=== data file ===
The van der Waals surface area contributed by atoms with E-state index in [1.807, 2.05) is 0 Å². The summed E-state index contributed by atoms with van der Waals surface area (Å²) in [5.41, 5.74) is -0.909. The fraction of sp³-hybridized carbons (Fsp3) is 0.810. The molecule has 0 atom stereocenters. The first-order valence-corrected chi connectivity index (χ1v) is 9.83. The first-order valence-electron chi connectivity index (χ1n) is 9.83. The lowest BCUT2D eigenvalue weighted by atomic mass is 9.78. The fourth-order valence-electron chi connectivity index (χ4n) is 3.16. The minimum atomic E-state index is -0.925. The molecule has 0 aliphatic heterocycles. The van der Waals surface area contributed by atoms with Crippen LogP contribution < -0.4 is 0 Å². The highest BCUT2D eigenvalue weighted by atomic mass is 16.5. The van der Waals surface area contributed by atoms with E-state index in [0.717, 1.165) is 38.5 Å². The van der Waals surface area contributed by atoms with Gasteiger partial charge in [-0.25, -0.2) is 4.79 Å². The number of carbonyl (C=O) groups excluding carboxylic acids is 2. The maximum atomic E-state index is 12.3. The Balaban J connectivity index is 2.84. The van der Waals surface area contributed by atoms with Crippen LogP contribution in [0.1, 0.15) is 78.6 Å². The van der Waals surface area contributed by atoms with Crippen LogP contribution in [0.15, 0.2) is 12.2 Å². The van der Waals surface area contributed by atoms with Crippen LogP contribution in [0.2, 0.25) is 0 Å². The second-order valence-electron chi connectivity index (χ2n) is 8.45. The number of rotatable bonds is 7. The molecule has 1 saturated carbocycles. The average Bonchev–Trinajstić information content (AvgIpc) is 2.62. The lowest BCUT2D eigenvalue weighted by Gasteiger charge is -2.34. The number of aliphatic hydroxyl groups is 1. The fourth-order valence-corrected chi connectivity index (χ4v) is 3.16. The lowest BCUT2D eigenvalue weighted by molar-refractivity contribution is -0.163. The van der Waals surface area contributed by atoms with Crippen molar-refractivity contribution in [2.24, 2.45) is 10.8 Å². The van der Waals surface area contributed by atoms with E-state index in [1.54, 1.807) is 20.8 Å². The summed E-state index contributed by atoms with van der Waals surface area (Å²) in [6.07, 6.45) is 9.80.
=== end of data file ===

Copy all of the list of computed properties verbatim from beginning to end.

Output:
The van der Waals surface area contributed by atoms with E-state index in [1.807, 2.05) is 0 Å². The summed E-state index contributed by atoms with van der Waals surface area (Å²) in [5.41, 5.74) is -0.909. The fraction of sp³-hybridized carbons (Fsp3) is 0.810. The molecule has 0 atom stereocenters. The first-order valence-corrected chi connectivity index (χ1v) is 9.83. The first-order valence-electron chi connectivity index (χ1n) is 9.83. The lowest BCUT2D eigenvalue weighted by atomic mass is 9.78. The fourth-order valence-electron chi connectivity index (χ4n) is 3.16. The minimum atomic E-state index is -0.925. The molecule has 0 aliphatic heterocycles. The van der Waals surface area contributed by atoms with Crippen LogP contribution < -0.4 is 0 Å². The highest BCUT2D eigenvalue weighted by atomic mass is 16.5. The van der Waals surface area contributed by atoms with E-state index in [0.717, 1.165) is 38.5 Å². The van der Waals surface area contributed by atoms with Gasteiger partial charge in [-0.25, -0.2) is 4.79 Å². The number of carbonyl (C=O) groups excluding carboxylic acids is 2. The maximum atomic E-state index is 12.3. The Balaban J connectivity index is 2.84. The van der Waals surface area contributed by atoms with Crippen LogP contribution in [0.1, 0.15) is 78.6 Å². The van der Waals surface area contributed by atoms with Crippen LogP contribution in [0.15, 0.2) is 12.2 Å². The van der Waals surface area contributed by atoms with Crippen LogP contribution in [0.2, 0.25) is 0 Å². The second-order valence-electron chi connectivity index (χ2n) is 8.45. The number of rotatable bonds is 7. The molecule has 1 saturated carbocycles. The average Bonchev–Trinajstić information content (AvgIpc) is 2.62. The lowest BCUT2D eigenvalue weighted by Gasteiger charge is -2.34. The number of aliphatic hydroxyl groups is 1. The fourth-order valence-corrected chi connectivity index (χ4v) is 3.16. The lowest BCUT2D eigenvalue weighted by molar-refractivity contribution is -0.163. The van der Waals surface area contributed by atoms with Crippen molar-refractivity contribution in [2.24, 2.45) is 10.8 Å². The van der Waals surface area contributed by atoms with E-state index in [1.54, 1.807) is 20.8 Å². The summed E-state index contributed by atoms with van der Waals surface area (Å²) in [6.07, 6.45) is 9.80.